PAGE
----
Cutting at the core of former President Donald Trump’s attempt to subvert the 2020 election, the Jan. 6 committee unleashed a tranche of subpoenas on Friday targeting 14 individuals who once submitted false slates of electors in support of the outgoing president.
Those subpoenaed Friday included electors representing the seven states Arizona, Georgia, Michigan, New Mexico, Nevada, Pennsylvania, and Wisconsin and according to a statement from committee chairman Bennie Thompson, the panel believes each person subpoenaed has information about who was behind or operating the “so-called alternate elector...scheme.”
”The existence of these purported alternate-elector votes was used as a justification to delay or block the certification of the election during the Joint Session of Congress on Jan. 6, 2021,” Thompson said Friday.
Those subpoenaed include Nancy Cottle, Loraine Pellegrino, David Shafer, Shawn Still, Kathy Berden, Mayra Rodriguez, Jewll Powdrell, Deborah Maestas, Michael McDonald, James DeGraffenreid, Bill Bachenberg, Andrew Hitt, Kelly Ruh, and Lisa Patton.
Shafer currently serves as chair of the Georgia Republican Party while others like Berden and McDonald are the chairs of the Michigan and Nevada Republican Party, respectively.
All have been asked to comply with the records and deposition request before the end of February.
The phony electors met on Dec. 14, 2021, the same day that the Electoral College met to officially ratify President Joe Biden’s victory over Trump, 306-232. It was the exact same margin that Trump once had when he won the White House in 2016.
As the so-called “alternate electors” convened their meetings, they elected chairpersons, appointed secretaries, and conducted their business in the open, drawing considerable attention with Rudy Giuliani, Trump’s attorney, often at the fore.
The committee issued a subpoena to Giuliani last week, alleging that he oversaw the bogus elector scheme in several states. Investigators are particularly interested in how the individuals came to the conclusion that they could proclaim themselves as “duly elected” or “duly qualified” in their state when genuine or constitutional electors were already in place.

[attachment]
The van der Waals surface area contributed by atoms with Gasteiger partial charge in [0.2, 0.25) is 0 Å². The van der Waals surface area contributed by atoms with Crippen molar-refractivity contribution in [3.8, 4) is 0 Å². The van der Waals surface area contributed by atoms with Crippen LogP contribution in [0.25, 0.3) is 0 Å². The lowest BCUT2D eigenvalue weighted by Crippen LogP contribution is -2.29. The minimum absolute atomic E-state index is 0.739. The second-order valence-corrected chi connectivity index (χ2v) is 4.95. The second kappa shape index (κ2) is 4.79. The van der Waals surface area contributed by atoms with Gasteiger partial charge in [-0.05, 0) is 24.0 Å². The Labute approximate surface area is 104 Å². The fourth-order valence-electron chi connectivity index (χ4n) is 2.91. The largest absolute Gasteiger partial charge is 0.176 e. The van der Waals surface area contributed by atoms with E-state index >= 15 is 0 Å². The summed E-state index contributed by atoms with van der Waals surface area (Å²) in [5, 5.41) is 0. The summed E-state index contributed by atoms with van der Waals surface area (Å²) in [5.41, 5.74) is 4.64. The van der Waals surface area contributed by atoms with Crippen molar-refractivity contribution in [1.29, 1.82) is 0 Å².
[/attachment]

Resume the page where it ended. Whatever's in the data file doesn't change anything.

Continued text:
For Trump’s campaign, the rival slates were a key component to the subversion of the 2020 election because if they went to the National Archives, then Trump would be ready to act in court. By the time the bogus electors had met, Trump had already lost several lawsuits claiming election fraud in 2020. Nevertheless, the former president, according to the Jan. 6 committee, appeared to believe that with the alternate electors in place, then-Vice President Mike Pence could throw out Biden’s electors and replace them with Trump’s.
In fact, Pence did not have that constitutional authority. His role as vice president on Jan. 6 was only to open and count the votes, not to determine their validity.
Though the National Archives ultimately did receive several bogus slates from Trump’s “alternate electors,” they did not end up sending them to be certified because the Electoral Count Act forbade it. Only true, certified electors, or those certified by the state, can be approved for transmission.
So much of the bunk elector plot unfolded in the open and became the centerpiece for much of the Trump campaign’s last-ditch efforts to turn their loss into a victory. It had support from lawmakers like Rep. Mo Brooks of Alabama, Matt Gaetz of Florida, Scott Perry of Pennsylvania, and Jim Jordan of Ohio, just to name a few. Both Jordan and Perry have been subpoenaed by the committee already and both have refused to comply.
Importantly, during its tug-of-war with Trump’s former White House chief of staff Mark Meadows, the committee has since disclosed that it obtained a series of text messages. One of those messages involved a discussion with a lawmaker about appointing alternate electors in states Trump was losing. Meadows said he “loved it.”
Published with permission from Daily Kos.